The occupation of the Republic factory began December 5 when workers on the afternoon shift voted to stay in the plant rather than accept a shutdown on just three days' notice--and without the vacation pay or severance money mandated under federal and state law.
The workers, members of the United Electrical, Radio and Machine Workers of America (UE) Local 1110, were prepared to be arrested to make a statement about the Republic owners' violation of the law--and about the refusal of the company's main creditor, Bank of America (BoA), either to extend credit to the company to keep it operating or to make good on management's obligations to workers.
Republic workers are angry that BoA received $25 billion from the U.S. government as part of the Wall Street bailout--taxpayer money handed over to banks specifically to stimulate lending. Instead, the bank's Chicago managers were sitting on the money while Republic prepared to toss workers into the street and cut off their health insurance.
As a result, workers said, the decision to occupy was an easy one--whatever the consequences. Suddenly, an American factory occupation--something usually relegated to dusty labor history books about the 1930s and nostalgic speeches at union conventions--was a reality.
IF REPUBLIC'S owners considered calling the cops to evict the workers, they perhaps thought the better of it given their own obvious violation of the law.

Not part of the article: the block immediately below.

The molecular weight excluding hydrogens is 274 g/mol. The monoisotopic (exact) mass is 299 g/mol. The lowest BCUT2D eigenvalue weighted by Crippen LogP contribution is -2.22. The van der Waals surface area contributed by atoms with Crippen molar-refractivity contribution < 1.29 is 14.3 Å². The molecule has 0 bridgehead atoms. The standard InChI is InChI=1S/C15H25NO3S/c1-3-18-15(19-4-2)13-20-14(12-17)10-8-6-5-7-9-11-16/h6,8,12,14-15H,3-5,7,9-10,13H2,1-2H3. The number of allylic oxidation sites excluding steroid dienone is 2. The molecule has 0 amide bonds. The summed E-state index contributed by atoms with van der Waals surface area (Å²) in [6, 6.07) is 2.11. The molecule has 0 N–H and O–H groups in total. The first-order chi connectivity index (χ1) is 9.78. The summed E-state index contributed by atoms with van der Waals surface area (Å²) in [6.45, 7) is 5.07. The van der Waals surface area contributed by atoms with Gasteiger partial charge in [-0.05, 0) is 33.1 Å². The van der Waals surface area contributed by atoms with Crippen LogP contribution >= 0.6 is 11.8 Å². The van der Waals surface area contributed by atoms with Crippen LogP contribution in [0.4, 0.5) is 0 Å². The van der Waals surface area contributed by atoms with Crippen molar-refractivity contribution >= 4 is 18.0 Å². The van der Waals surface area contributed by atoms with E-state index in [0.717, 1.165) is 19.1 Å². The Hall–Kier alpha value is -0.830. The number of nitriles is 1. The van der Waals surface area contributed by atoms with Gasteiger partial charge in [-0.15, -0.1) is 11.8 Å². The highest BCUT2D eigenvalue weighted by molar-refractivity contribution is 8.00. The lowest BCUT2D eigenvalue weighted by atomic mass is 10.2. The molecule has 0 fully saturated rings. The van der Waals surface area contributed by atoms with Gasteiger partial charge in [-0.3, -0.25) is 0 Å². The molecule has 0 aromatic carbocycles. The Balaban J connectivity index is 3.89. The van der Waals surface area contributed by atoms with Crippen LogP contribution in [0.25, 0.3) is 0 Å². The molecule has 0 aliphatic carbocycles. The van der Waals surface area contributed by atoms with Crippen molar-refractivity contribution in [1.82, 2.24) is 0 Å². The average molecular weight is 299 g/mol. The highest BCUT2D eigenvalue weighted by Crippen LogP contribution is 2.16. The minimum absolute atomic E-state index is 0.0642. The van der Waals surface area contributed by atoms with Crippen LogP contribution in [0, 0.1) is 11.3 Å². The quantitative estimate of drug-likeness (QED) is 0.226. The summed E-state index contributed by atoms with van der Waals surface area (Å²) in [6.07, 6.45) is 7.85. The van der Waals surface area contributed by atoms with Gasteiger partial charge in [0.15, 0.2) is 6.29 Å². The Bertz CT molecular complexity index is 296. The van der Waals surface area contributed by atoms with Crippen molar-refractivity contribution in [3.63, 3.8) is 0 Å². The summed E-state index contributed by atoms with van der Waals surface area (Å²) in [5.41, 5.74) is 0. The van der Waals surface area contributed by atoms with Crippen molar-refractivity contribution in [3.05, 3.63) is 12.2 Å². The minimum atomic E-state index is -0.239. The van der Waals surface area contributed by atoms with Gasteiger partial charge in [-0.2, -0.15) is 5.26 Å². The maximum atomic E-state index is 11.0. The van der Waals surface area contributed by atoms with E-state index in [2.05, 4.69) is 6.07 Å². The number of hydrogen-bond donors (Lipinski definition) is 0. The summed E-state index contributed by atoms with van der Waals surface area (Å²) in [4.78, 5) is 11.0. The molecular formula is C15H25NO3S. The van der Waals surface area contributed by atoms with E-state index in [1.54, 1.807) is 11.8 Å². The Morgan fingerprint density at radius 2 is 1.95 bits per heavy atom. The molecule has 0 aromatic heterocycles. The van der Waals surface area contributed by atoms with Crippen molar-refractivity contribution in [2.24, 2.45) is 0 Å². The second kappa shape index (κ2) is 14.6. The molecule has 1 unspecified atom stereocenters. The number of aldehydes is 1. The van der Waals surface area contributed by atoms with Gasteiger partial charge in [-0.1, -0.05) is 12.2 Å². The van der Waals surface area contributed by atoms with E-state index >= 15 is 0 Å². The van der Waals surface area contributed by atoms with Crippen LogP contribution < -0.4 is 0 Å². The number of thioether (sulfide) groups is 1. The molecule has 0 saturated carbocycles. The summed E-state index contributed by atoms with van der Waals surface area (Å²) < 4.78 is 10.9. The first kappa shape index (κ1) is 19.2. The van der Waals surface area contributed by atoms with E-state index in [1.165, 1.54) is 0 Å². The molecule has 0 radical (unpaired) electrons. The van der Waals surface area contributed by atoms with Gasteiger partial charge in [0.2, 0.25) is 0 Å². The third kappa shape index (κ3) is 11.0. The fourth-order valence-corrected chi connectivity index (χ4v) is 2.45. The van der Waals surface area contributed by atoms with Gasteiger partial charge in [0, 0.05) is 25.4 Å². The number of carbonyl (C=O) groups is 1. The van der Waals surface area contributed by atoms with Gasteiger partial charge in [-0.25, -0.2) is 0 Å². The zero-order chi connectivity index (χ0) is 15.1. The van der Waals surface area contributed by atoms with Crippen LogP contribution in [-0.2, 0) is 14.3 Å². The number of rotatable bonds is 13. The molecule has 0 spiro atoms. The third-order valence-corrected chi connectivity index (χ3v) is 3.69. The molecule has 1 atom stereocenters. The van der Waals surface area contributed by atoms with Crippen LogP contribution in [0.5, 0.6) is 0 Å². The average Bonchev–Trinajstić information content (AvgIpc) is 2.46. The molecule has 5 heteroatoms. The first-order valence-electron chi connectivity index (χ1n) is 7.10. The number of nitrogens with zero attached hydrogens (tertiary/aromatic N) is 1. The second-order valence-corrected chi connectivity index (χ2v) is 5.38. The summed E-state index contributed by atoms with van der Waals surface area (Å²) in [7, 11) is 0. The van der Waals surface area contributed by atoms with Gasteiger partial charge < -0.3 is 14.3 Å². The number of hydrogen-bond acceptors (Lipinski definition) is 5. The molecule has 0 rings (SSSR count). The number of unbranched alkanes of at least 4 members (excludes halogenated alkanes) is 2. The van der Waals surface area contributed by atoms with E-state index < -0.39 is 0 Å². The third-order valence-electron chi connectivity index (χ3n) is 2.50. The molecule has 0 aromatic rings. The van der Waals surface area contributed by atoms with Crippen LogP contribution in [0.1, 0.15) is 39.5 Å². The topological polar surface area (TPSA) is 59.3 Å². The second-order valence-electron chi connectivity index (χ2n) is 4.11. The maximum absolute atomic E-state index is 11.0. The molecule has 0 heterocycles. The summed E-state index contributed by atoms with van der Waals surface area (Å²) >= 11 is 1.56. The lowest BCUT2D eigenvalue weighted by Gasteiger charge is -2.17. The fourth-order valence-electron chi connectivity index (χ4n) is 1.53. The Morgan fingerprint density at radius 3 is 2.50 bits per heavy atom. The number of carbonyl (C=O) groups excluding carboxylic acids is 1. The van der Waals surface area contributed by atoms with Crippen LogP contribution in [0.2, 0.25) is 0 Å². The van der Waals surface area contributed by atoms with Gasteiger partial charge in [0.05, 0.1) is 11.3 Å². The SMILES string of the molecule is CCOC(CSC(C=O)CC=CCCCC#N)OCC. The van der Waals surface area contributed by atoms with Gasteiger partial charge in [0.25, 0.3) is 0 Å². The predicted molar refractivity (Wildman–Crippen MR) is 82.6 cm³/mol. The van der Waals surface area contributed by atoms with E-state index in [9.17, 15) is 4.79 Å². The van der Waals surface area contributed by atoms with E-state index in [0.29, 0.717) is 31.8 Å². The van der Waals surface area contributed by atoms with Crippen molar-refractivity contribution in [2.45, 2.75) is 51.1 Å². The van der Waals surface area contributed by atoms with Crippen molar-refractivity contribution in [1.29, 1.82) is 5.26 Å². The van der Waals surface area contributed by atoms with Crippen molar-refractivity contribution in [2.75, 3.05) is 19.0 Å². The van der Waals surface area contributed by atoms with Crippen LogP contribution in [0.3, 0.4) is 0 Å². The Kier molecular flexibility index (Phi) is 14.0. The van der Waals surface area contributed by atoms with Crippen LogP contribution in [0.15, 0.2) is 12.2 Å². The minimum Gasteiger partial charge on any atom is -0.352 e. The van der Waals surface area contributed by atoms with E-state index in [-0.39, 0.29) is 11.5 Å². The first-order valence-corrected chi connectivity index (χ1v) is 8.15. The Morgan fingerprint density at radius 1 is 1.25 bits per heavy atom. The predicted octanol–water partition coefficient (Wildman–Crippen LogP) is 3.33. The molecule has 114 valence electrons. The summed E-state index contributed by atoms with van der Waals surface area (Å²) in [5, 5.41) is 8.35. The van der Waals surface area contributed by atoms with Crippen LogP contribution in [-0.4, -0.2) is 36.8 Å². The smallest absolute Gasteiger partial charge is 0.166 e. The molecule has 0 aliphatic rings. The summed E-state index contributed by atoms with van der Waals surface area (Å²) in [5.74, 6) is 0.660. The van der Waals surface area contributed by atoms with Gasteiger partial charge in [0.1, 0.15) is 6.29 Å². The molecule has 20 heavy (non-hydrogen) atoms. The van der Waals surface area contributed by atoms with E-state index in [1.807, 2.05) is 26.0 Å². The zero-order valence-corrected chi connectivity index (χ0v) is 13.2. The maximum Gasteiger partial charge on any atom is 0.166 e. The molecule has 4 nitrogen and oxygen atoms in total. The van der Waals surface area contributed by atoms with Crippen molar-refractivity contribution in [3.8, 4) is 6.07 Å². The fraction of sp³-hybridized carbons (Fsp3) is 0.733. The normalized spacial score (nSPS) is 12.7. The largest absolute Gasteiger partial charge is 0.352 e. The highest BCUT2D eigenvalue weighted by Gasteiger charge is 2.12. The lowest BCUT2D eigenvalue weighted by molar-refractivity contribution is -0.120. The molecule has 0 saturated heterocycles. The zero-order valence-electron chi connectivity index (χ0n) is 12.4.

Within a few hours, said UE International Representative Mark Meinster, the company reached an "understanding" with the union: Workers would keep the plant clean and safe, and a handful of company security guards would stay away from the cafeteria where the workers have set themselves up.
Workers have another very practical reason for guarding the plant--to make sure that management would no longer be able to move out critical equipment. In recent weeks, important and expensive gear had disappeared--including brand new presses that showed up on the loading dock one day, but were never installed.
"They said we were cross-docking," said Local 1110 Vice President Melvin Maclin, referring to the practice of taking delivery of items and shipping it out the same day. "In more than 20 years, they've never cross-docked." Maclin and other workers suspect that the owners are either selling off equipment or preparing to restart production in a separate, nonunion company--a practice perfected in the trucking industry in the late 1980s and adopted by other employers since.
Republic workers were determined it would not happen this time--not without a fight.
Hours into the occupation on Friday evening, local labor and immigrant rights activists began turning up at the plant's entrance with bags of takeout fried chicken, coffee and soda. Others who rushed over without stopping for food dug into their wallets instead, handing cash to union organizers to get more supplies. Meanwhile, more than a half-dozen TV news vans crowded the street outside as reporters prepared to do live broadcasts.
E-mail alerts, text messages and reports from the mainstream and independent media circulated around Chicago to promote a vigil to be held at Noon the next day. At the appointed hour, there were more than 300 union members and supporters on hand, as prayers gave way to an exuberant solidarity rally and fundraiser.